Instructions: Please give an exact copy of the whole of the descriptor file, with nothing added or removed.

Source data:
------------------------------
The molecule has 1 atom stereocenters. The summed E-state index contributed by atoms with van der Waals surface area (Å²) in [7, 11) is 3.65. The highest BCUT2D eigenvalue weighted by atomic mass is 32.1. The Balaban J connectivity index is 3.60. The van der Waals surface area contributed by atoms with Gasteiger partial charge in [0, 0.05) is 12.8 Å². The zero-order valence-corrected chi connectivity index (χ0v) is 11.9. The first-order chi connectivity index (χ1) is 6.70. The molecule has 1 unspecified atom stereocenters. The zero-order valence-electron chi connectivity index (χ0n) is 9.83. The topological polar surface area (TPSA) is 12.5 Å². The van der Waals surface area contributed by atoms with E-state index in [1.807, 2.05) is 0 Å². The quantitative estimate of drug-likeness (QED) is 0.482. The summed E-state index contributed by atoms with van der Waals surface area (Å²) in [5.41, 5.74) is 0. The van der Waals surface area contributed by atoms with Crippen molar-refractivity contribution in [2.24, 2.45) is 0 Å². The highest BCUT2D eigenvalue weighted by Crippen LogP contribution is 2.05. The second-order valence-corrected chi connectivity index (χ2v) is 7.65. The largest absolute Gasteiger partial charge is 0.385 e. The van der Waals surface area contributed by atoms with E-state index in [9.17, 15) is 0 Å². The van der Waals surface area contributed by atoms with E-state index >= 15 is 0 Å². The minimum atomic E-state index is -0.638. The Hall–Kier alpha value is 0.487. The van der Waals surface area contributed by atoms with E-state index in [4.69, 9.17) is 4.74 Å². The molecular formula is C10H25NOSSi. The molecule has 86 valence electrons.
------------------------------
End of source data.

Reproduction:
The molecule has 1 atom stereocenters. The summed E-state index contributed by atoms with van der Waals surface area (Å²) in [7, 11) is 3.65. The highest BCUT2D eigenvalue weighted by atomic mass is 32.1. The Balaban J connectivity index is 3.60. The van der Waals surface area contributed by atoms with Gasteiger partial charge in [0, 0.05) is 12.8 Å². The zero-order valence-corrected chi connectivity index (χ0v) is 11.9. The first-order chi connectivity index (χ1) is 6.70. The molecule has 1 unspecified atom stereocenters. The zero-order valence-electron chi connectivity index (χ0n) is 9.83. The topological polar surface area (TPSA) is 12.5 Å². The van der Waals surface area contributed by atoms with E-state index in [1.807, 2.05) is 0 Å². The quantitative estimate of drug-likeness (QED) is 0.482. The summed E-state index contributed by atoms with van der Waals surface area (Å²) in [5.41, 5.74) is 0. The van der Waals surface area contributed by atoms with Crippen molar-refractivity contribution in [2.24, 2.45) is 0 Å². The highest BCUT2D eigenvalue weighted by Crippen LogP contribution is 2.05. The second-order valence-corrected chi connectivity index (χ2v) is 7.65. The largest absolute Gasteiger partial charge is 0.385 e. The van der Waals surface area contributed by atoms with E-state index in [9.17, 15) is 0 Å². The van der Waals surface area contributed by atoms with E-state index >= 15 is 0 Å². The minimum atomic E-state index is -0.638. The Hall–Kier alpha value is 0.487. The van der Waals surface area contributed by atoms with E-state index in [4.69, 9.17) is 4.74 Å². The molecular formula is C10H25NOSSi. The molecule has 86 valence electrons.